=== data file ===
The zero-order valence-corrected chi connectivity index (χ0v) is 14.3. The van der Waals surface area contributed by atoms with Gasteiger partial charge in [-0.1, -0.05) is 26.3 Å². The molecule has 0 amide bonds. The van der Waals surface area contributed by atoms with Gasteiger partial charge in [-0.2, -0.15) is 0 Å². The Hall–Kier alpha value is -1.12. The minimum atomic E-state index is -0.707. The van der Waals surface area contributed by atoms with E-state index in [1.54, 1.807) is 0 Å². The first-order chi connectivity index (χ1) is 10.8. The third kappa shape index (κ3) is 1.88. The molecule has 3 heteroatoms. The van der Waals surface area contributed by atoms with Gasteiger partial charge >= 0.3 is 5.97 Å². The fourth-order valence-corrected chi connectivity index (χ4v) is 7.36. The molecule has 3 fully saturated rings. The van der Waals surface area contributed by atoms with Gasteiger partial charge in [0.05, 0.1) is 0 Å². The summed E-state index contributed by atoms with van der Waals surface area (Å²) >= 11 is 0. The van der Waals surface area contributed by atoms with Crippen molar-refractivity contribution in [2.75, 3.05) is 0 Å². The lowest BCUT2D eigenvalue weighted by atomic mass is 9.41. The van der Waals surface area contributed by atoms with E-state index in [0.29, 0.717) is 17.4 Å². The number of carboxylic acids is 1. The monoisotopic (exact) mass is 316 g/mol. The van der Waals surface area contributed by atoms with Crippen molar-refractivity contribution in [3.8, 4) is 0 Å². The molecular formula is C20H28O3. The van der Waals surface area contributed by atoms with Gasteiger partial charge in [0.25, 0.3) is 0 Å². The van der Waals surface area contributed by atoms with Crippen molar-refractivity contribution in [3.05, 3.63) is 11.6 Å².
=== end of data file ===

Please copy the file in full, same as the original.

The zero-order valence-corrected chi connectivity index (χ0v) is 14.3. The van der Waals surface area contributed by atoms with Gasteiger partial charge in [-0.1, -0.05) is 26.3 Å². The molecule has 0 amide bonds. The van der Waals surface area contributed by atoms with Gasteiger partial charge in [-0.2, -0.15) is 0 Å². The Hall–Kier alpha value is -1.12. The minimum atomic E-state index is -0.707. The van der Waals surface area contributed by atoms with E-state index in [1.54, 1.807) is 0 Å². The first-order chi connectivity index (χ1) is 10.8. The third kappa shape index (κ3) is 1.88. The molecule has 3 heteroatoms. The van der Waals surface area contributed by atoms with Gasteiger partial charge >= 0.3 is 5.97 Å². The fourth-order valence-corrected chi connectivity index (χ4v) is 7.36. The molecule has 3 fully saturated rings. The van der Waals surface area contributed by atoms with Gasteiger partial charge in [0.05, 0.1) is 0 Å². The summed E-state index contributed by atoms with van der Waals surface area (Å²) >= 11 is 0. The van der Waals surface area contributed by atoms with Crippen molar-refractivity contribution in [2.75, 3.05) is 0 Å². The lowest BCUT2D eigenvalue weighted by atomic mass is 9.41. The van der Waals surface area contributed by atoms with E-state index in [0.29, 0.717) is 17.4 Å². The number of carboxylic acids is 1. The monoisotopic (exact) mass is 316 g/mol. The van der Waals surface area contributed by atoms with Crippen molar-refractivity contribution in [3.8, 4) is 0 Å². The molecular formula is C20H28O3. The van der Waals surface area contributed by atoms with Gasteiger partial charge in [0.25, 0.3) is 0 Å². The van der Waals surface area contributed by atoms with Crippen molar-refractivity contribution in [3.05, 3.63) is 11.6 Å².